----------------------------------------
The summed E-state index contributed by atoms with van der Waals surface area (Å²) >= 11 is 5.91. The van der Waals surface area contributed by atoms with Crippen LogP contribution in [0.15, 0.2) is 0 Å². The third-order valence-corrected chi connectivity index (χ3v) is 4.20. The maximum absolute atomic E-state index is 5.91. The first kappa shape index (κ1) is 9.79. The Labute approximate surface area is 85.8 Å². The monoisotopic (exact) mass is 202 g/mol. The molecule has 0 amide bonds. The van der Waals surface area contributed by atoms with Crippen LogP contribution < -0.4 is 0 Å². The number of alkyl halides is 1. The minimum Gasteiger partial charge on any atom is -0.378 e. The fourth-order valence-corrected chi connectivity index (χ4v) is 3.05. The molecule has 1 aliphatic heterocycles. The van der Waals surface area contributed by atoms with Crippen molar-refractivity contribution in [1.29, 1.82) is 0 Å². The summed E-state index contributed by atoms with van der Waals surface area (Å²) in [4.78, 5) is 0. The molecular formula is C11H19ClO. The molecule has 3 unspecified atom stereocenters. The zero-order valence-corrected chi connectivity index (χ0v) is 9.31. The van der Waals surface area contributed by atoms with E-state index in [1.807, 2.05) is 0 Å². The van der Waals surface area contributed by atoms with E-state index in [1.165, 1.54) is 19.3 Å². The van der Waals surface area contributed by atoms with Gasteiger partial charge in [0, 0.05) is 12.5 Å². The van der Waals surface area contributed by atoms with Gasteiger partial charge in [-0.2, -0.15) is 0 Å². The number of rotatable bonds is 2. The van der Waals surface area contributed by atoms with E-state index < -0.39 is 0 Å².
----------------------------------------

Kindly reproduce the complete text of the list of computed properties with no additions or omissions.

The summed E-state index contributed by atoms with van der Waals surface area (Å²) >= 11 is 5.91. The van der Waals surface area contributed by atoms with Crippen LogP contribution in [0.15, 0.2) is 0 Å². The third-order valence-corrected chi connectivity index (χ3v) is 4.20. The maximum absolute atomic E-state index is 5.91. The first kappa shape index (κ1) is 9.79. The Labute approximate surface area is 85.8 Å². The monoisotopic (exact) mass is 202 g/mol. The molecule has 0 amide bonds. The van der Waals surface area contributed by atoms with Crippen LogP contribution < -0.4 is 0 Å². The number of alkyl halides is 1. The minimum Gasteiger partial charge on any atom is -0.378 e. The fourth-order valence-corrected chi connectivity index (χ4v) is 3.05. The molecule has 1 aliphatic heterocycles. The van der Waals surface area contributed by atoms with Crippen molar-refractivity contribution in [1.29, 1.82) is 0 Å². The summed E-state index contributed by atoms with van der Waals surface area (Å²) in [4.78, 5) is 0. The molecular formula is C11H19ClO. The molecule has 3 unspecified atom stereocenters. The zero-order valence-corrected chi connectivity index (χ0v) is 9.31. The van der Waals surface area contributed by atoms with E-state index in [1.807, 2.05) is 0 Å². The van der Waals surface area contributed by atoms with E-state index in [1.165, 1.54) is 19.3 Å². The van der Waals surface area contributed by atoms with Gasteiger partial charge in [0, 0.05) is 12.5 Å². The van der Waals surface area contributed by atoms with Gasteiger partial charge in [-0.2, -0.15) is 0 Å². The number of rotatable bonds is 2. The van der Waals surface area contributed by atoms with E-state index < -0.39 is 0 Å².